Pipes of peace: Timeless Shisha ritual helps young Syrians escape the pain of war

Young Syrian men smoke 'nargileh' or waterpipes, which are popular among locals and tourists, at a traditional cafe in Damascus' Old City. AFP
Updated 09 June 2018
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Pipes of peace: Timeless Shisha ritual helps young Syrians escape the pain of war

  • In 2016, the World Health Organization urged Syrian officials to “control tobacco and shisha consumption
  • The hookah-smoking phenomenon has significantly increased among younger age groups in the past few years

DAMASCUS: A seven-year civil war that has left much of their country in ruins means solace can be hard to find for young men and women in Damascus.

But with an estimated 400,000 people killed in the conflict and millions displaced, younger Syrians are turning to a centuries-old ritual to help them forget the sorrows of everyday life: Shisha smoking.
Shisha pipes — water pipes used to smoke flavored tobacco — have a long history in the Middle East, but their popularity among youth in the Syrian capital has grown since the country’s descent into chaos in 2011.
At cafes, restaurants and swimming pools, young men and women can be seen crowding around the pipes amid clouds of smoke, chatting or lost in their own thoughts. Even the elderly have turned to the habit to forget their woes.
Central Damascus, a stronghold of the Syrian President Bashar Assad, has been relatively untouched by the violence elsewhere in the country, but the war still preys on people’s minds.

Legal
Smoking shisha pipes — also known as hookahs or argilehs — is one of the few legal ways for people to alleviate the strain and boredom that comes with living in a city largely cut off from the rest of the country.
Malak, a 22-year-old out with friends at the Bima Enno cafe in the Old City, told Arab News: “There isn’t much to do in Damascus now that we are trapped inside the city. I first tried hookah in 2012 and now I can’t imagine going out without the smell of its smoke.”
In 2016, the World Health Organization urged Syrian officials to “control tobacco and shisha consumption,” particularly among teenagers.
At an event to commemorate World No Tobacco Day the same year, Elizabeth Hoff, the WHO representative to Syria, warned that smoking shisha is 20 times more dangerous than smoking cigarettes. However, her warning appears to have gone unheeded.
Marwa Al-Naal lived in Damascus until last year, when she moved to Boston in the US. She told Arab News she became addicted to shisha smoking as a result of the civil war in Syria.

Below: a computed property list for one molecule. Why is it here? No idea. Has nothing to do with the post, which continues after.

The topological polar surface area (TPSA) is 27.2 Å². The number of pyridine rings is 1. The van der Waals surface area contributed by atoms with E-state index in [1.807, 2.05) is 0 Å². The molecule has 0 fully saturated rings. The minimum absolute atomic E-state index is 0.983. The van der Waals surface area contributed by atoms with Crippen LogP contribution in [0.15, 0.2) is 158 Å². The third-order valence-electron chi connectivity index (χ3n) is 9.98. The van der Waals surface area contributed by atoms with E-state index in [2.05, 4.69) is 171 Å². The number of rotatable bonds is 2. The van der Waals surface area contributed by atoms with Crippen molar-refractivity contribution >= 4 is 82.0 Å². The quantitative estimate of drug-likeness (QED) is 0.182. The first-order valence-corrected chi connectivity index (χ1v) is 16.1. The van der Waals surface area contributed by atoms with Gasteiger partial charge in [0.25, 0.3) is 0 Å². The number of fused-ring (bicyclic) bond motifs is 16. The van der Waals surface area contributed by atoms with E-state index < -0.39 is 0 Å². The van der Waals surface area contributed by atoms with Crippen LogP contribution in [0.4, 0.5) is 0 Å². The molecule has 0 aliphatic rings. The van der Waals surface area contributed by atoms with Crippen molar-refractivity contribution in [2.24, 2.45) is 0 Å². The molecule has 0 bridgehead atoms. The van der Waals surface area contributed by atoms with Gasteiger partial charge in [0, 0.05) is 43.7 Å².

“When you ask people — myself included — why they smoke argileh or cigarettes so heavily, they say it’s a way to let off steam because they’re bored and the only thing they can do in their leisure time is go to a cafe and smoke.
“Argileh is being consumed in Damascus at unbelievably high rates. I have even seen pregnant women and children as young as 10 smoking.
“It has become a huge market, with tons of new styles and flavors to appeal to the public.”
The water bubble pipes can be found in spas, public baths and parks, as well as in seating areas outside cafes and restaurants.
They are banned only in shopping malls and inside cafes, where they are deemed to be a fire hazard.
Marah Al-Saleh, a Damascus-based psychologist, told Arab News the conflict in Syria has caused people even in the relatively secure confines of the capital to suffer psychologically.
“Hookah smoking is being used as a way to vent, and relieve anxiety and stress, but at the same time people tend to smoke because of peer pressure and the need to follow the latest social trends. The biggest proof of this is the minors we see smoking in public places in an attempt to mimic adults,” she said.
“The hookah-smoking phenomenon has significantly increased among younger age groups in the past few years.”
For Ali Asikria, a 24-year-old law student, smoking shisha is the best way to unwind after a long day at work and school.
“I make my own shisha at home, it is more economical that way,” he said. “Most cafes and restaurants charge 1,000 Syrian pounds ($1.94) to 1,500 Syrian pounds for one hookah and the sessions normally last 30 minutes.
With my salary, I can only afford to smoke hookah outside the house once or twice a month,” he said.